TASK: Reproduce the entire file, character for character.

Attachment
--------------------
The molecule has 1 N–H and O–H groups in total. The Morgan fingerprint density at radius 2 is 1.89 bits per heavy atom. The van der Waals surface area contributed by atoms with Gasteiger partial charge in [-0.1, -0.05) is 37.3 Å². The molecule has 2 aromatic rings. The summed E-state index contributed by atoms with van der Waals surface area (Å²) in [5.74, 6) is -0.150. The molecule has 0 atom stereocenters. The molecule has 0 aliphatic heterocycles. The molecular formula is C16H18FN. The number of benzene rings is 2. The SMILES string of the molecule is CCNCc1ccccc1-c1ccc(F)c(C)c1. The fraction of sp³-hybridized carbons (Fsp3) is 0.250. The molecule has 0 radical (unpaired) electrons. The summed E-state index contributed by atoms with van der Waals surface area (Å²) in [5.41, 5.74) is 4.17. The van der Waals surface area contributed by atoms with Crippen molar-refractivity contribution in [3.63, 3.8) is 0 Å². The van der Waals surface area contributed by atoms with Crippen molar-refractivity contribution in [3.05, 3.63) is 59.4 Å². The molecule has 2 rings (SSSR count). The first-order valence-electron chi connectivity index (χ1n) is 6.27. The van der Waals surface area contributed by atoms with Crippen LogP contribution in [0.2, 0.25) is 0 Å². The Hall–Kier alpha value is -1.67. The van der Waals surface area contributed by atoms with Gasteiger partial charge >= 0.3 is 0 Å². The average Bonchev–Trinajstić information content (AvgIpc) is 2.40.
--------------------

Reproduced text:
The molecule has 1 N–H and O–H groups in total. The Morgan fingerprint density at radius 2 is 1.89 bits per heavy atom. The van der Waals surface area contributed by atoms with Gasteiger partial charge in [-0.1, -0.05) is 37.3 Å². The molecule has 2 aromatic rings. The summed E-state index contributed by atoms with van der Waals surface area (Å²) in [5.74, 6) is -0.150. The molecule has 0 atom stereocenters. The molecule has 0 aliphatic heterocycles. The molecular formula is C16H18FN. The number of benzene rings is 2. The SMILES string of the molecule is CCNCc1ccccc1-c1ccc(F)c(C)c1. The fraction of sp³-hybridized carbons (Fsp3) is 0.250. The molecule has 0 radical (unpaired) electrons. The summed E-state index contributed by atoms with van der Waals surface area (Å²) in [5.41, 5.74) is 4.17. The van der Waals surface area contributed by atoms with Crippen molar-refractivity contribution in [3.63, 3.8) is 0 Å². The van der Waals surface area contributed by atoms with Crippen molar-refractivity contribution in [3.05, 3.63) is 59.4 Å². The molecule has 2 rings (SSSR count). The first-order valence-electron chi connectivity index (χ1n) is 6.27. The van der Waals surface area contributed by atoms with Crippen LogP contribution in [0.2, 0.25) is 0 Å². The Hall–Kier alpha value is -1.67. The van der Waals surface area contributed by atoms with Gasteiger partial charge >= 0.3 is 0 Å². The average Bonchev–Trinajstić information content (AvgIpc) is 2.40.